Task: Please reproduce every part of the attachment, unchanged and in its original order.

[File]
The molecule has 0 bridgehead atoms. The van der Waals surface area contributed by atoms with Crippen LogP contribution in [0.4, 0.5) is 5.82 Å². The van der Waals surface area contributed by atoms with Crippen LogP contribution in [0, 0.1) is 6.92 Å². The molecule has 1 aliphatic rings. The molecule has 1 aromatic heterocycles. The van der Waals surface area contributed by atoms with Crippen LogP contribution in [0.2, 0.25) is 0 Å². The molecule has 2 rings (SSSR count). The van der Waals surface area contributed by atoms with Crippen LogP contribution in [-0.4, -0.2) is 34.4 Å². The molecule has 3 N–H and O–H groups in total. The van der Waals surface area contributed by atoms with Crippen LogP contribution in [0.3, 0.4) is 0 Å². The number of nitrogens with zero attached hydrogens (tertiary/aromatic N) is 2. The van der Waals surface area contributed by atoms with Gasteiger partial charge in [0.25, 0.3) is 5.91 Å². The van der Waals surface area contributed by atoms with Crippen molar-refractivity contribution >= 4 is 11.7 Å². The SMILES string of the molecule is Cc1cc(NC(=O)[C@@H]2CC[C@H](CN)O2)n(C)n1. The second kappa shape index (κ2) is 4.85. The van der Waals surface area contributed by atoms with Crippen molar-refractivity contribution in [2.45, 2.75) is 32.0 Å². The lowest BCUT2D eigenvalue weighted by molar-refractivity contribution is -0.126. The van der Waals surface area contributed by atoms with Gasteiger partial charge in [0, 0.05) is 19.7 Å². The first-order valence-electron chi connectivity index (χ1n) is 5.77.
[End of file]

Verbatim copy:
The molecule has 0 bridgehead atoms. The van der Waals surface area contributed by atoms with Crippen LogP contribution in [0.4, 0.5) is 5.82 Å². The van der Waals surface area contributed by atoms with Crippen LogP contribution in [0, 0.1) is 6.92 Å². The molecule has 1 aliphatic rings. The molecule has 1 aromatic heterocycles. The van der Waals surface area contributed by atoms with Crippen LogP contribution in [0.2, 0.25) is 0 Å². The molecule has 2 rings (SSSR count). The van der Waals surface area contributed by atoms with Crippen LogP contribution in [-0.4, -0.2) is 34.4 Å². The molecule has 3 N–H and O–H groups in total. The van der Waals surface area contributed by atoms with Crippen LogP contribution in [0.3, 0.4) is 0 Å². The number of nitrogens with zero attached hydrogens (tertiary/aromatic N) is 2. The van der Waals surface area contributed by atoms with Gasteiger partial charge in [0.25, 0.3) is 5.91 Å². The van der Waals surface area contributed by atoms with Crippen molar-refractivity contribution >= 4 is 11.7 Å². The SMILES string of the molecule is Cc1cc(NC(=O)[C@@H]2CC[C@H](CN)O2)n(C)n1. The second kappa shape index (κ2) is 4.85. The van der Waals surface area contributed by atoms with Crippen molar-refractivity contribution in [2.45, 2.75) is 32.0 Å². The lowest BCUT2D eigenvalue weighted by molar-refractivity contribution is -0.126. The van der Waals surface area contributed by atoms with Gasteiger partial charge in [0, 0.05) is 19.7 Å². The first-order valence-electron chi connectivity index (χ1n) is 5.77.